‘Just read’ is factually incorrect, as I’m behind with my book reviews. Really behind! But, in keeping with the book review blog post titles I use, I’ll stick with it. Well, I use the same when I actually listen to the audiobook instead of reading the printed matter. Anyway…
Ten years ago, fifteen-year-old Scarlett Rainsford vanished while on a family holiday in Greece. Was she abducted, or did she run away? Lou Smith worked the case as a police constable and failing to find Scarlett has been one of the biggest regrets of her career. No one is more shocked than Lou to learn that Scarlett has unexpectedly been found during a Special Branch raid of a brothel in Briarstone.
Lou and her Major Crimes team are already stretched working two troubling cases: nineteen-year-old Ian Palmer was found badly beaten; soon after, bar owner Carl McVey was found half-buried in the woods, his Rolex and money gone. While Lou tries to establish the links between the two cases, DS Sam Hollands works with Special Branch to question Scarlett. What happened to her? Where has she been until now? And why is her family with the exception of her emotionally fragile younger sister, Juliette less than enthusiastic about her return?
When another brutal assault and homicide are linked to the McVey murder, Lou’s cases collide, and the clues all point in one terrifying direction. As the pressure and the danger mount, it becomes clear that the silent, secretive Scarlett holds the key to everything.
Behind Closed Doors is the second book in the Briarstone crime series, featuring DCI Louisa Smith, the first being Under a Silent Moon. It explores the underbelly of the sex-trafficking industry as we slowly find out what happened to Scarlett through following dual timelines of then and now. I actually really enjoyed the dual timeline aspect revealing Scarlett’s (awful) ordeal from when she disappeared.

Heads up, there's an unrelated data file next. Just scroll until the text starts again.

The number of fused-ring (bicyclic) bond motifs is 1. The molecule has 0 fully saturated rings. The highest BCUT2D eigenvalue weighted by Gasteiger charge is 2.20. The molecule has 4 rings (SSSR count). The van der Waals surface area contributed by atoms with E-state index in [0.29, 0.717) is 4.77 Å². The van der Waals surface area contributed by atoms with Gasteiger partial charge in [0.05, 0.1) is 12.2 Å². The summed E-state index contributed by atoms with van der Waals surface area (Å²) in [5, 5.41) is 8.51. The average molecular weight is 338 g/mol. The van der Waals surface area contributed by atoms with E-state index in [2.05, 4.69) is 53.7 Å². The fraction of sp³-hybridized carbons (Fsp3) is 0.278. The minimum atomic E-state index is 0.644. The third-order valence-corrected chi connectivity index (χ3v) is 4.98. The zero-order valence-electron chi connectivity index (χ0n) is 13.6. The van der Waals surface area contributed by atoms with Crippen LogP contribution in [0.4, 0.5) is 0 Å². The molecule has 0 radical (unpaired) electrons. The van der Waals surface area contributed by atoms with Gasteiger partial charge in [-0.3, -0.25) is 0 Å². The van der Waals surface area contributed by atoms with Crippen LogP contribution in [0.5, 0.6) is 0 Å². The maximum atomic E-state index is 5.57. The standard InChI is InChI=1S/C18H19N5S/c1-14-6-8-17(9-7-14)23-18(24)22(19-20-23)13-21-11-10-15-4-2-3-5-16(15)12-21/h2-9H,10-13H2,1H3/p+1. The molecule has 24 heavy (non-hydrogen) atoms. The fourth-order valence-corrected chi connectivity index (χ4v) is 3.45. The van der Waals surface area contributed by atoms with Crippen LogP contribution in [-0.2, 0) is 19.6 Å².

The book is well-written and draws you in, despite the subject nature. I came away feeling that the story gave an accurate representation of what human trafficking might be like, with characters the reader can empathise with. And with all good books, there’s a bit of a twist which catches you unawares!
My only bugbear was that the book includes copies of police reports, which were very difficult to read on my Kindle due to their size (the Kindle’s magnification function didn’t help). That said, this was a relatively minor inconvenience (possibly only with my (old) Kindle), which wouldn’t stop me from recommending this as a great read!